Sunday, July 08, 2018

Way up North in Honningsvåg, Norway

We got up very early to see us pass the North Cape. It was
overcast and foggy but it cleared up enough to take this
photo.  This is the northern most point in Europe that can be
accessed by car and is very popular for tourists.
 During the night of the June 18th or early the next morning we passed the Arctic Circle. I checked at 1 am and it was daylight. We had heavy drapes that shut out the light to enable us to sleep. We got up early to see the North Cape and the boat circle around and enter Honnigsvåg, the northernmost city in Norway and just barely a city with 2,484 residents. The sun remains below the horizon from Nov. 21 to Jan. 21!!! I can't imagine living through that.
The average high temp in June there is 52 degrees - and mostly cloudy. Our local guide told us that the day we had (70 degrees and sunny) was one of the five best days they have in a year!
The day started out cloudy but cleared up quite quickly.
Here's our first glimpse of the town.

These were the only trees we saw all day. They and the
fences beneath them are to protect the town from avalanches.
The white spots on the hill are reindeer.

Our ship with it's tenders going back and forth.

We saw reindeer several times during our day. All reindeer
are owned by the Sami people. Formerly known in English
as Laplanders. Since prehistoric times they have lived in the
northern regions of Norway, Sweden, Finland and Russia.

We drove over the mountains to Gjesvaer and saw snow
fields along the way.

Beautiful clear glacial lakes dot the area.

The small fishing village of Gjesvaer where we boarded a small boat to go bird watching. This was our first "official" tour,
purchased from the Cruise Ship. It was worth it. We wouldn't have been able to organize this ourselves. Like most villages
in the Finnmark (the Norwegian northeastern county) the Germans burned down the town in 1944. It has about 130 inhabitants at present.

We saw a number of fishing vessels heading out to sea. The
hills in the distance were on the islands we circumnavigated
looking for various bird colonies.

The village as we left the harbor.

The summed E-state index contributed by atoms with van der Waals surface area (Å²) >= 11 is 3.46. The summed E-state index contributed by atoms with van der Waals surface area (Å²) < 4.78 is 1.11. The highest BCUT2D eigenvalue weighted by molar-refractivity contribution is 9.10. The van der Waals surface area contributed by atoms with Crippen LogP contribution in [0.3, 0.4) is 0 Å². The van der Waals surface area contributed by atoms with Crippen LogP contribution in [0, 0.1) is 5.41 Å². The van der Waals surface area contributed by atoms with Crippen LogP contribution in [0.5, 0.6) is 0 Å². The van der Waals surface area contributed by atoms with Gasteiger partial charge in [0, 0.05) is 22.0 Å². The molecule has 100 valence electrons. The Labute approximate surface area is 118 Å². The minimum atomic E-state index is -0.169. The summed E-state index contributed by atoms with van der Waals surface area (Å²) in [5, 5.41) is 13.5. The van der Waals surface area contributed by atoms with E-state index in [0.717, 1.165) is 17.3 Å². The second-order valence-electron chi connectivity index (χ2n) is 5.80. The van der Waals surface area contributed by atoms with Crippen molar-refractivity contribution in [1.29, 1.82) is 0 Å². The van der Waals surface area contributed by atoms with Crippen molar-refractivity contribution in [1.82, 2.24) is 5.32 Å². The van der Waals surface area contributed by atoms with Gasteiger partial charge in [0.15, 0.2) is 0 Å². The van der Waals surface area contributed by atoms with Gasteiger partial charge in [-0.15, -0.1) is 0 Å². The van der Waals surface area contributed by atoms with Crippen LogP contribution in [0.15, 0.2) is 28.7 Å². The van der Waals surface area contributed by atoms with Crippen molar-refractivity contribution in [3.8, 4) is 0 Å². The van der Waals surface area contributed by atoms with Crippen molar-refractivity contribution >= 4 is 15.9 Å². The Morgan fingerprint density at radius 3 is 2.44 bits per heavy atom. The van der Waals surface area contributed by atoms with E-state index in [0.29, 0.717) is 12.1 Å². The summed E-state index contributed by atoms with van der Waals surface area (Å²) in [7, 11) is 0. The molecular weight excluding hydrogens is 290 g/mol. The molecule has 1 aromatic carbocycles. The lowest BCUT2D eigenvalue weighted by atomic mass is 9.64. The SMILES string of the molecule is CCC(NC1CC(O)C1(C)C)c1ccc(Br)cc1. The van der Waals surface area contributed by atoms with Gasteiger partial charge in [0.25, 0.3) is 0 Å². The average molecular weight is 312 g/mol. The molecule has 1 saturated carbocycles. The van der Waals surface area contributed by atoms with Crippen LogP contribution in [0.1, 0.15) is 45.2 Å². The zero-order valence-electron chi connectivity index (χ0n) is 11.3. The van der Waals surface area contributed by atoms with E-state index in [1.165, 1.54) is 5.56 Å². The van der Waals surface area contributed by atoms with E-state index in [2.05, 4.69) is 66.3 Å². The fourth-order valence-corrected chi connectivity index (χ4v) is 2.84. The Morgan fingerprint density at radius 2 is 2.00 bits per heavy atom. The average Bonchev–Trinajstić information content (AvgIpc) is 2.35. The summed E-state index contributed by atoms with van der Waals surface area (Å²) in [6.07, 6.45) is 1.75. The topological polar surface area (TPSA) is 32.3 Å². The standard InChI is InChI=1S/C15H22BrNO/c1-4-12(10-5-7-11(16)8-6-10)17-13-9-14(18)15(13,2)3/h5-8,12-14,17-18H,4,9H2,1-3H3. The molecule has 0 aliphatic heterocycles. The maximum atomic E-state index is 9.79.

Fish were drying in racks on the docks.

Although we are wearing warm clothing it was mostly due to
the wind. The temperature was in the 60's.

Those are puffins on the ledges. We saw lots of them but I wasn't able to photograph any of them close up - with a simple
camera. Walt got some better photos, including the one just below. They were swimming in huge flocks around our
boat but took off as we approached. 

Here's Walt's picture of a puffin taking off from the water - it takes them
quite a long time to get airborne! 
And Scott's photo of a puffin close up
Scott again, this time with several puffins!
Enormous colonies of kittywakes nested on the steep cliffs.

As you can see it was a beautiful day. We also saw numerous Gannets and Cormorants. Many white tailed Eagles soared
over the islands. The Puffins are the most numerous with over 400,000 pairs!

Walt & Honoree - Walt is a great photographer and has a big
collection of lenses, including this huge one.

Heading back you can see the extent of the village.

Approaching the harbor

Here's a poster explaining the bird species visible here and the mountain range behind the town.

Taken from the bus as we headed back to the ship, you
can see the town and in the distance the islands we visited.

The lakes are very beautiful and we even saw some sandy
beaches - but you'd have to be very hardy to bathe.

Our guide explained that almost all Norwegians have a
small cabin somewhere in the country where they go on
vacation.This includes the people of Honnigsvåg! In the
distance here are a herd of reindeer.

This small island with several vacation homes was connected to the "highway" by a bridge.

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